Handbook of Territorial Politics
Show Less

Handbook of Territorial Politics

Edited by Klaus Detterbeck and Eve Hepburn

The study of territorial politics has enjoyed a renaissance in the last thirty years. Scholars have questioned the state-centric assumptions upon which mainstream social science has been built, pointing to the territorial (re)distribution of power across and within states. This Handbook brings together leading scholars to demonstrate how territory has shaped institutional structures, public policies, elections, political parties, and identity across the world. Offering theoretical, comparative and empirical insights, this book provides a comprehensive overview of the impact of territory on modern political, economic and social life.
Buy Book in Print
Show Summary Details
You do not have access to this content

Chapter 19: Regions beyond the state: external relations and paradiplomacy

Michaël Tatham

Abstract

As a result of decentralisation, many regions have gained a directly elected form of political representation and have broadened the scope of their policy competences. The domestic empowerment of regions has spilled over state boundaries. Regions in federal systems have a tradition of ‘trans-sovereign contacts’ in a world of ‘perforated sovereignties’. In this sense, subnational units have long played a role in the international relations of federal countries. However, beyond merely federal states, regions have also become increasingly active across state borders in regionalised and decentralised states. The foreign relations of regions have hence stimulated research on ‘paradiplomacy’, understood as the diplomatic activities of regions conducted in parallel to those of their embedding state. This chapter discusses the rise of regional paradiplomacy. With a focus on the European continent, it outlines how regional actorness has developed over time and across levels of government, from the subnational to the supranational level. It then highlights three primary determinants of regional paradiplomacy and two secondary factors. These help us understand why regions mobilise supranationally, but also how this mobilisation unfolds.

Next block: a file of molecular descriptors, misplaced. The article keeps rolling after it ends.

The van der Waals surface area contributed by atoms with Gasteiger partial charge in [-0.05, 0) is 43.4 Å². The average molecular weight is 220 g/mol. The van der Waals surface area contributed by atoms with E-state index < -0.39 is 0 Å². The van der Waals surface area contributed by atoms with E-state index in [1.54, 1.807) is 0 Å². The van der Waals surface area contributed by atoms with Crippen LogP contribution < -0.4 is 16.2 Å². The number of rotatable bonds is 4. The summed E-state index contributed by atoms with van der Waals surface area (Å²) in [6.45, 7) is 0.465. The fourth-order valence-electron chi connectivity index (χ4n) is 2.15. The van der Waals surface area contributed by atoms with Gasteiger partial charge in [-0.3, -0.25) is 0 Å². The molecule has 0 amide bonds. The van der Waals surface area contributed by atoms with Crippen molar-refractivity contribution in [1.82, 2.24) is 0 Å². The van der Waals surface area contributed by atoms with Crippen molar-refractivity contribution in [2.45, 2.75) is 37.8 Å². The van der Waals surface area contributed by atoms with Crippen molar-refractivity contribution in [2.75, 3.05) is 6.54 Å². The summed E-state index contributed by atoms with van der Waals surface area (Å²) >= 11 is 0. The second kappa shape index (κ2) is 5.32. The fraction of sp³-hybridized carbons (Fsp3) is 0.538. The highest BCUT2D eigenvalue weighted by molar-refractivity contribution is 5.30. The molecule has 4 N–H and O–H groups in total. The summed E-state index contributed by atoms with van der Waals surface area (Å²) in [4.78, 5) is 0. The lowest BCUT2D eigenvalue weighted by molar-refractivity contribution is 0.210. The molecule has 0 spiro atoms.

You are not authenticated to view the full text of this chapter or article.

Elgaronline requires a subscription or purchase to access the full text of books or journals. Please login through your library system or with your personal username and password on the homepage.

Non-subscribers can freely search the site, view abstracts/ extracts and download selected front matter and introductory chapters for personal use.

Your library may not have purchased all subject areas. If you are authenticated and think you should have access to this title, please contact your librarian.


Further information

or login to access all content.